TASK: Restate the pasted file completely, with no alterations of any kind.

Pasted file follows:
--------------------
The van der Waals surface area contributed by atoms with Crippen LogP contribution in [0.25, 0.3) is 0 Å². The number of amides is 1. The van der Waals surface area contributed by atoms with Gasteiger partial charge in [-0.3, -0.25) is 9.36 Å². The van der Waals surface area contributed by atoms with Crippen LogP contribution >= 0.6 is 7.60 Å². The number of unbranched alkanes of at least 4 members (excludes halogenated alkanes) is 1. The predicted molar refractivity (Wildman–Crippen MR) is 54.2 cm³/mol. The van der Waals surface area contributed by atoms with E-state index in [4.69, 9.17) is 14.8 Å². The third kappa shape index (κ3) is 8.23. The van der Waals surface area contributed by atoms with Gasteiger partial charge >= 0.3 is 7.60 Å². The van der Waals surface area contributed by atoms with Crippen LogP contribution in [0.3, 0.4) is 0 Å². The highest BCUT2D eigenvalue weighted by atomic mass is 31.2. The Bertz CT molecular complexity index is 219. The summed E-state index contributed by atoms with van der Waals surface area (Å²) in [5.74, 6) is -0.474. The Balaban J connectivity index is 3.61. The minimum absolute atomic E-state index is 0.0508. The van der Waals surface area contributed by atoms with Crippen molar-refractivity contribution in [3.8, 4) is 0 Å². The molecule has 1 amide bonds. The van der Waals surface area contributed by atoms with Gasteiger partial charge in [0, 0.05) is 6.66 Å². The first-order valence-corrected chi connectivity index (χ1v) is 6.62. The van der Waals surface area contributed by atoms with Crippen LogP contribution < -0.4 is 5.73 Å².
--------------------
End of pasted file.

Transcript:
The van der Waals surface area contributed by atoms with Crippen LogP contribution in [0.25, 0.3) is 0 Å². The number of amides is 1. The van der Waals surface area contributed by atoms with Gasteiger partial charge in [-0.3, -0.25) is 9.36 Å². The van der Waals surface area contributed by atoms with Crippen LogP contribution >= 0.6 is 7.60 Å². The number of unbranched alkanes of at least 4 members (excludes halogenated alkanes) is 1. The predicted molar refractivity (Wildman–Crippen MR) is 54.2 cm³/mol. The van der Waals surface area contributed by atoms with E-state index in [4.69, 9.17) is 14.8 Å². The third kappa shape index (κ3) is 8.23. The van der Waals surface area contributed by atoms with Gasteiger partial charge >= 0.3 is 7.60 Å². The van der Waals surface area contributed by atoms with Crippen LogP contribution in [0.3, 0.4) is 0 Å². The highest BCUT2D eigenvalue weighted by atomic mass is 31.2. The Bertz CT molecular complexity index is 219. The summed E-state index contributed by atoms with van der Waals surface area (Å²) in [5.74, 6) is -0.474. The Balaban J connectivity index is 3.61. The minimum absolute atomic E-state index is 0.0508. The van der Waals surface area contributed by atoms with Crippen molar-refractivity contribution in [3.8, 4) is 0 Å². The molecule has 1 amide bonds. The van der Waals surface area contributed by atoms with Gasteiger partial charge in [0, 0.05) is 6.66 Å². The first-order valence-corrected chi connectivity index (χ1v) is 6.62. The van der Waals surface area contributed by atoms with Crippen LogP contribution < -0.4 is 5.73 Å².